I live in Los Angeles. “Hollywood” as it’s referred to by politicians and other elites making a point about elitism.
No matter where you come from (NY for me), if you live here long enough, you get used to the glue-gunned, hodepodged set-design feel of the place. A fun-house distortion of landscape, architecture, culture and people. Not a mile from my home, there’s a backlot New York City—all the New York Hollywood needs. My town boasts a fake “Italian style” cobblestoned street guarded by an old-style, red-uniformed greeter to add more colorfaux authenticity. Even fake lilies must be gilded. Palm trees aren’t native but the purple Jacaranda trees are. Breasts point skyward; buildings low-slung. A neighborhood is any cluster of buildings you can think of a name for (e.g., Century City). The sky grey-tinged; the teeth blindingly white. Rain makes the ocean more polluted. Seasons don’t roar in or bleat out. Everyone is brilliant. The summer never ends.
I love it here.
However, there’s a quality of hermetically sealed-ness that can erode discernment (see paragraph 3 above). I even find it hard to call up a sharp image of L.A. without it fading into the edges of my mind’s eye. It’s always a bit out of focus with the same haziness as the weather. Most of what I see is mediated through windshields and never driven home.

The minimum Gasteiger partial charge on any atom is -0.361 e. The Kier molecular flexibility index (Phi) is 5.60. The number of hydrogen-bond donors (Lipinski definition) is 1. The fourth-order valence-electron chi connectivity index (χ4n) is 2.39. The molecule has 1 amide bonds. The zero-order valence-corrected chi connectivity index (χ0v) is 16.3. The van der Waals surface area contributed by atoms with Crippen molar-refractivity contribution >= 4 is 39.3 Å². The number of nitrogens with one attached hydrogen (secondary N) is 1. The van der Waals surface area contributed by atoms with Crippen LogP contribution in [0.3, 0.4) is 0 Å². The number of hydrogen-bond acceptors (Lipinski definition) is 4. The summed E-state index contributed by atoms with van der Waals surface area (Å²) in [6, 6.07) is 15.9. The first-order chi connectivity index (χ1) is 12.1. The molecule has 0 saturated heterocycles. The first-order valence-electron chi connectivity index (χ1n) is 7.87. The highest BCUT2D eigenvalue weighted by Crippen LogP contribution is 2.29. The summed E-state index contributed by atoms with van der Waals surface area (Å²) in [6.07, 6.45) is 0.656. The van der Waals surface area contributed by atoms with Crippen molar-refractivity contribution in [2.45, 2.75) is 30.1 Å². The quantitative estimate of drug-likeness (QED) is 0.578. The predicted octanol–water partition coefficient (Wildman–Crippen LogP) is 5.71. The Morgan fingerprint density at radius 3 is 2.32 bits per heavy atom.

In contrast, weeks after the fact, my Alps hiking excursion remains sharp. My phone photos portray a landscape that’s the stuff of Hollywood movie settings. If anything should seem fake, too beautiful to be real, it should be that. I think the reason it doesn’t is that I didn’t experience it through a lens or a shield of any sort. I walked it. Walking not only left my imprint on the ground but also left the ground’s imprint on me. Transforming landscape from noun to verb; from description to experience.
“… a way to meander my universe into being”
Having just had a direct experience of this, Ulin’s words landed.
Walking was the way to take me from Hollywood backdrop to LA front stoop.